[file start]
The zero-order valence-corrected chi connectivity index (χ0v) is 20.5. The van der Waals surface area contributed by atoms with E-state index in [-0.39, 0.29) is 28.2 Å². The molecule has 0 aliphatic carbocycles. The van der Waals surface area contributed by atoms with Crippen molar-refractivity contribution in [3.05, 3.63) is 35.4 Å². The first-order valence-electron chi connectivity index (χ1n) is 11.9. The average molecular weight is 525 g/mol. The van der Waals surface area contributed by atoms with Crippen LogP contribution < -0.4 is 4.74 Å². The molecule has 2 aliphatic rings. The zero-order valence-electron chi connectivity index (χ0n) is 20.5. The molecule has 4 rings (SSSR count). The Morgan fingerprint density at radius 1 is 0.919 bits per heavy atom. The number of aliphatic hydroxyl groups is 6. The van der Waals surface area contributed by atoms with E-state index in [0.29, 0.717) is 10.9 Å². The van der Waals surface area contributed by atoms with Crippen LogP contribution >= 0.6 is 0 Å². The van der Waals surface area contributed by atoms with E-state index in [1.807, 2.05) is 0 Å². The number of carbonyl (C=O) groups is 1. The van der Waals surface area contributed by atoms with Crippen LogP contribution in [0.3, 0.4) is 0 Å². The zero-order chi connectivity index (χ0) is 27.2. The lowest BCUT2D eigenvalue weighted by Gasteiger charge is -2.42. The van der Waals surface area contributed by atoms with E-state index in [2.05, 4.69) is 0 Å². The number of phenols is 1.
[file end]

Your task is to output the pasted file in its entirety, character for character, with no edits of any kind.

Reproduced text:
The zero-order valence-corrected chi connectivity index (χ0v) is 20.5. The van der Waals surface area contributed by atoms with E-state index in [-0.39, 0.29) is 28.2 Å². The molecule has 0 aliphatic carbocycles. The van der Waals surface area contributed by atoms with Crippen molar-refractivity contribution in [3.05, 3.63) is 35.4 Å². The first-order valence-electron chi connectivity index (χ1n) is 11.9. The average molecular weight is 525 g/mol. The van der Waals surface area contributed by atoms with Crippen LogP contribution < -0.4 is 4.74 Å². The molecule has 2 aliphatic rings. The zero-order valence-electron chi connectivity index (χ0n) is 20.5. The molecule has 4 rings (SSSR count). The Morgan fingerprint density at radius 1 is 0.919 bits per heavy atom. The number of aliphatic hydroxyl groups is 6. The van der Waals surface area contributed by atoms with E-state index in [0.29, 0.717) is 10.9 Å². The van der Waals surface area contributed by atoms with Crippen LogP contribution >= 0.6 is 0 Å². The van der Waals surface area contributed by atoms with E-state index in [1.807, 2.05) is 0 Å². The number of carbonyl (C=O) groups is 1. The van der Waals surface area contributed by atoms with Crippen LogP contribution in [0.3, 0.4) is 0 Å². The zero-order chi connectivity index (χ0) is 27.2. The lowest BCUT2D eigenvalue weighted by Gasteiger charge is -2.42. The van der Waals surface area contributed by atoms with E-state index in [2.05, 4.69) is 0 Å². The number of phenols is 1.